Categories: BroadbandNetworks

ISPA Names Theresa May ‘Internet Villain Of The Year’ Over Surveillance Fears

Communications providers must be consulted by the government about any plans to introduce a new Snoopers’ Charter that could grant UK security services greater surveillance powers, according to the Internet Service Providers Association (ISPA).

Home Secretary Theresa May announced her intention to revive the Draft Communications Bill on Election Night after it became clear the Conservative Party was to win a majority and former collation partners the Liberal Democrats could no longer block the legislation.

May was named ‘Internet Villain of the year’ at ISPA’s UK Internet Industry Awards for pushing through the bill, which will not only allow the tracking of people’s web and social media use, but also strengthen the abilities for the bulk interception of the content of communications, without consulting society of the telecoms industry.

Internet Villain of the Year

Conversely, MPs David Davis and Tom Watson were named joint ‘Internet heroes of the year” for their attempts to protect citizens’ privacy and promote the debate in parliament. The judges noted that surveillance had dominated both the hero and villain categories for some year now, but it was felt the two men were the best informed politicians on the subject.

Elsewhere, Hyperoptic was named best superfast broadband and best consumer fixed broadband provider, while Entanet won the SMB category and Bridge Fibre was victorious in the enterprise award. Keycom won best wireless provider while F-Secure took home the security award.

“Congratulations to all the winners. With ISPA celebrating its 20th Anniversary, the ISPAs show the continued strength and diversity of the UK Internet industry as the UK economy moves ever more online,” said Nick Lansman, ISPA Secretary General. “The Hero and Villain Awards also show that industry needs to be included in the surveillance debate.”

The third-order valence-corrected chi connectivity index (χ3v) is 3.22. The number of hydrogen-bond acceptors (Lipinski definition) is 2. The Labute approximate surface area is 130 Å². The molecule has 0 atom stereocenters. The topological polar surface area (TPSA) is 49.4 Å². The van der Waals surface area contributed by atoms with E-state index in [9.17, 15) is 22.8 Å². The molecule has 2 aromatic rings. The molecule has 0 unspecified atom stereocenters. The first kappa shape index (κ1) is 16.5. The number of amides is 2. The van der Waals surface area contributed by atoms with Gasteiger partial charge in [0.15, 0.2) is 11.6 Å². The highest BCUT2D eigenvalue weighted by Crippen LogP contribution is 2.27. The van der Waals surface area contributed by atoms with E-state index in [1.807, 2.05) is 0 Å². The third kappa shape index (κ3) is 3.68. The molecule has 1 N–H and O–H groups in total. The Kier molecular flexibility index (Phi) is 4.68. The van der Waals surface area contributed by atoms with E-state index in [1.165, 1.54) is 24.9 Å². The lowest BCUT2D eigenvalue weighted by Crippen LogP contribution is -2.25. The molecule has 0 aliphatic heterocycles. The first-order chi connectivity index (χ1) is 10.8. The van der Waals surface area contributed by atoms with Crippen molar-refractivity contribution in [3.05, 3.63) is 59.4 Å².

Following the attacks on French satirical magazine Charlie Hebdo in January, Prime Minister David Cameron called for powers to allow spies to access the content of encrypted communications and announced such plans during the Queen’s Speech in May, following the election victory.

In any case, new legislation will be needed at some point as the emergency Data Retention and Investigatory Powers (DRIP) bill, which requires telcos to store and provide access to communications records for 12 months, is due to expire in December 2016.

Both the French and Australian governments have made moves to increase state surveillance and facilitate the collection of communications metadata in recent months, although the US Court of Appeals has ruled the NSA’s mass collection of phone records is illegal.

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Steve McCaskill

Steve McCaskill is editor of TechWeekEurope and ChannelBiz. He joined as a reporter in 2011 and covers all areas of IT, with a particular interest in telecommunications, mobile and networking, along with sports technology.

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